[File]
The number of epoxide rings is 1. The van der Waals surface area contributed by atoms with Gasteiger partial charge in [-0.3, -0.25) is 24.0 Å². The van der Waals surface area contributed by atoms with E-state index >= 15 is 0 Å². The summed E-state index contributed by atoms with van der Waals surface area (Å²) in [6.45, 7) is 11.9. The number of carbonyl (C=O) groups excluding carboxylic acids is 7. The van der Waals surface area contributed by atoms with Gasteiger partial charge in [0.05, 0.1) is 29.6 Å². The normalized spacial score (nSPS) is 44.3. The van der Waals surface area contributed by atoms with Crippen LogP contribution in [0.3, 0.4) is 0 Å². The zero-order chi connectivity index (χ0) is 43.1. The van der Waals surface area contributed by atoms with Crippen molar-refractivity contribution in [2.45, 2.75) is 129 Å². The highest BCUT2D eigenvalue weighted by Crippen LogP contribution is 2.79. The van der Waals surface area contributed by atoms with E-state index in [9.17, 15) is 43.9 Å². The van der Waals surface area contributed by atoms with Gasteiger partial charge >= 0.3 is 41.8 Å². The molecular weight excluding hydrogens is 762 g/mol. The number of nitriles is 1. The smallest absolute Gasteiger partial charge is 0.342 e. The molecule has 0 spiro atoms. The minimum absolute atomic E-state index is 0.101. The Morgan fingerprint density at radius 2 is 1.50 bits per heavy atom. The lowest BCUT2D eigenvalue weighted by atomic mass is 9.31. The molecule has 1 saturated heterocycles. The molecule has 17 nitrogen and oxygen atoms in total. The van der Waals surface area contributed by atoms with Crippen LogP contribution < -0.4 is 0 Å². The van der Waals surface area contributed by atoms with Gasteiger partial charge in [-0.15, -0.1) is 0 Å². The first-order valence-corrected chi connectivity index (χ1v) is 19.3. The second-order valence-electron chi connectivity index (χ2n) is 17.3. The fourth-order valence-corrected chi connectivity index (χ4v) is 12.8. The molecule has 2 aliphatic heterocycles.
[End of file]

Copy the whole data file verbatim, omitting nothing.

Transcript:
The number of epoxide rings is 1. The van der Waals surface area contributed by atoms with Gasteiger partial charge in [-0.3, -0.25) is 24.0 Å². The van der Waals surface area contributed by atoms with E-state index >= 15 is 0 Å². The summed E-state index contributed by atoms with van der Waals surface area (Å²) in [6.45, 7) is 11.9. The number of carbonyl (C=O) groups excluding carboxylic acids is 7. The van der Waals surface area contributed by atoms with Gasteiger partial charge in [0.05, 0.1) is 29.6 Å². The normalized spacial score (nSPS) is 44.3. The van der Waals surface area contributed by atoms with Crippen LogP contribution in [0.3, 0.4) is 0 Å². The zero-order chi connectivity index (χ0) is 43.1. The van der Waals surface area contributed by atoms with Crippen molar-refractivity contribution in [2.45, 2.75) is 129 Å². The highest BCUT2D eigenvalue weighted by Crippen LogP contribution is 2.79. The van der Waals surface area contributed by atoms with E-state index in [9.17, 15) is 43.9 Å². The van der Waals surface area contributed by atoms with Gasteiger partial charge >= 0.3 is 41.8 Å². The molecular weight excluding hydrogens is 762 g/mol. The number of nitriles is 1. The smallest absolute Gasteiger partial charge is 0.342 e. The molecule has 0 spiro atoms. The minimum absolute atomic E-state index is 0.101. The Morgan fingerprint density at radius 2 is 1.50 bits per heavy atom. The lowest BCUT2D eigenvalue weighted by atomic mass is 9.31. The molecule has 1 saturated heterocycles. The molecule has 17 nitrogen and oxygen atoms in total. The van der Waals surface area contributed by atoms with Crippen LogP contribution < -0.4 is 0 Å². The van der Waals surface area contributed by atoms with Gasteiger partial charge in [-0.15, -0.1) is 0 Å². The first-order valence-corrected chi connectivity index (χ1v) is 19.3. The second-order valence-electron chi connectivity index (χ2n) is 17.3. The fourth-order valence-corrected chi connectivity index (χ4v) is 12.8. The molecule has 2 aliphatic heterocycles.